WASHINGTON — Roger J. Stone Jr., a longtime informal adviser to President Trump who has spent decades plying the dark arts of scandal-mongering and dirty tricks to help influence American political campaigns, was arrested early Friday after an indictment was unsealed in the special counsel investigation.
Mr. Stone was charged with seven counts, including obstruction of an official proceeding, making false statements and witness tampering, according to the special counsel’s office.
The move is the first indictment in months by the special counsel, Robert S. Mueller III, who is investigating Russia’s interference in the 2016 election and possible coordination with Trump associates.
Mr. Stone and his lawyer could not immediately be reached for comment.
Mr. Stone, a self-described dirty trickster who began his career as a campaign aide for Richard M. Nixon and has a tattoo of Nixon on his back, has long maintained that he had no connection to Russia’s attempts to disrupt the 2016 presidential election. He sometimes seemed to taunt American law enforcement agencies, daring them to find hard evidence to link him to the Russian meddling campaign.
His brash behavior made him less of a subject of news media scrutiny than other current and former aides to President Trump — like the character in a whodunit who readers immediately dismiss as too obvious to have committed the crime.
But the special counsel’s investigators spent months encircling Mr. Stone, renewing scrutiny about his role during the 2016 presidential race. Investigators interviewed former Trump campaign advisers and several of his associates about both about Mr. Stone’s fund-raising during the campaign and his contacts with WikiLeaks, one of the organizations that made thousands of Democratic emails public in the months before the election.
Before dawn on Friday, F.B.I. agents arrested Mr. Stone at his home in Fort Lauderdale, and he is expected to appear in a federal courthouse there later that morning.
Three senior Trump campaign officials have told Mr. Mueller’s team that Mr. Stone created the impression that he was a conduit for inside information from WikiLeaks, according to people familiar with their witness interviews. One of them told investigators that Mr. Stone not only seemed to predict WikiLeaks’ actions, but also that he took credit afterward for the timing of its disclosures that damaged Hillary Clinton’s candidacy.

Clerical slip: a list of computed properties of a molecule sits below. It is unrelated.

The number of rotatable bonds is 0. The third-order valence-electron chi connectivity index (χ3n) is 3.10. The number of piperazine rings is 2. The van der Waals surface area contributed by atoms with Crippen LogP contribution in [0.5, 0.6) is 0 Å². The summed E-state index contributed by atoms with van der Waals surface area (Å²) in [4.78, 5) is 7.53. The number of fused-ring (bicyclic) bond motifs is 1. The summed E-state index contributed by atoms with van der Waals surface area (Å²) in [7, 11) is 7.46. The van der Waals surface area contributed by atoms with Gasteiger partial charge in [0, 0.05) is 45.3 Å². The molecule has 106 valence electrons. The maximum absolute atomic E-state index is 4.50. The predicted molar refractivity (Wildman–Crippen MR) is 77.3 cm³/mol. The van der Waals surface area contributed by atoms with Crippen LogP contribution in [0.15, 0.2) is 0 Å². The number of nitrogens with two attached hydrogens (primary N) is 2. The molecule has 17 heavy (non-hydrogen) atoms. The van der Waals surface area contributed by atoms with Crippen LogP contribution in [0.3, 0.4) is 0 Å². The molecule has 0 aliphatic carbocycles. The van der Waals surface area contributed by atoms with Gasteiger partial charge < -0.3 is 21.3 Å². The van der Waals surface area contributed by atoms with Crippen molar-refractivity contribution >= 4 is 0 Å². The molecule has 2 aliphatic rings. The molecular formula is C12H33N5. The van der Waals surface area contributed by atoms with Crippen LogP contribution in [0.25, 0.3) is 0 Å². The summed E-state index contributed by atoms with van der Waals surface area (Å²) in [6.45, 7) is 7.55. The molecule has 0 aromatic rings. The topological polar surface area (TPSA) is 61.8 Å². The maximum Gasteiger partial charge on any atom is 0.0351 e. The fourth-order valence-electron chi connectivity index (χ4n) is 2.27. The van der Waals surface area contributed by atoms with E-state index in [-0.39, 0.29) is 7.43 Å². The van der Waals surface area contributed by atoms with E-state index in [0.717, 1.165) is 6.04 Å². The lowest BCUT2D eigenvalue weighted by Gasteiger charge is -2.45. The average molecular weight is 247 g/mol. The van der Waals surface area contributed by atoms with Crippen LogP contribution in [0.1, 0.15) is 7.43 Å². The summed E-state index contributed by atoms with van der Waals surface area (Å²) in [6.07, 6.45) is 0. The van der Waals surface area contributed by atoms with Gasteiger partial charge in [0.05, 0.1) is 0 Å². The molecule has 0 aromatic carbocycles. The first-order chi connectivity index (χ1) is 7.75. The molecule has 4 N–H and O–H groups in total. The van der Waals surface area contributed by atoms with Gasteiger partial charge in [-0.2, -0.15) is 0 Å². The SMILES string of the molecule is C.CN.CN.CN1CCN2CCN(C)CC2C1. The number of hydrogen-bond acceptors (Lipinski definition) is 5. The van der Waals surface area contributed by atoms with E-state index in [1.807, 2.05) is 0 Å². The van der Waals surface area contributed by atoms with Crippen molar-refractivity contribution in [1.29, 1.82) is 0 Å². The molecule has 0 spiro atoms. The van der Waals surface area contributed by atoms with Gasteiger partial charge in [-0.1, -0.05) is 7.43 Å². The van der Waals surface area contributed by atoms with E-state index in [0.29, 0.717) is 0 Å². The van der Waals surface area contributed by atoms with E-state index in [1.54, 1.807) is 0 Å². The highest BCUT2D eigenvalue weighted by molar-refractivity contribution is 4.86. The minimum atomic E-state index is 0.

In social media posts and numerous interviews before the 2016 election, Mr. Stone indicated that he had advance knowledge that a trove of information damaging to Mrs. Clinton’s campaign might be about to spill into public, and even suggested that he had personally spoken to the WikiLeaks founder, Julian Assange.
Mr. Stone has changed his story in the months since, saying that he was not actually speaking to Mr. Assange and that he had no direct knowledge that Russians were responsible for the Democratic hackings. Still, it was revealed last year that, in the weeks before the election, Mr. Stone was messaging on Twitter with Guccifer 2.0, a pseudonym used by one or more operatives in the Russian intelligence scheme to steal the emails and funnel them to WikiLeaks.
Mr. Stone himself has said publicly that he was prepared for the possibility that he could be indicted, but he has long maintained that he is innocent and has often echoed Mr. Trump’s claims that Mr. Mueller’s investigation is a politically motivated witch hunt.
“This was supposed to be about Russian collusion, and it appears to be an effort to silence or punish the president’s supporters and his advocates,” he said last May on “Meet the Press.”
“It is not inconceivable now that Mr. Mueller and his team may seek to conjure up some extraneous crime pertaining to my business, or maybe not even pertaining to the 2016 election,” he said.
The tumultuous relationship between Mr. Stone and Mr. Trump goes back decades, with Mr. Stone acting as an informal adviser to Mr. Trump as he considered running for president several times. When Mr. Trump formally announced during the spring of 2015 that he was running for president, Mr. Stone was one of the first members of the team, but within months, he had a public dispute with Mr. Trump and left the campaign.
The two men have remained close, though, speaking often by telephone.
Mr. Stone revels in his public persona as a bête noire of American politics, and has taken credit for helping unearth scandals about Democratic politicians. In 2008, he played a role in revealing an affair between a prostitute and Eliot Spitzer, who was then the governor of New York. Mr. Spitzer immediately resigned from office.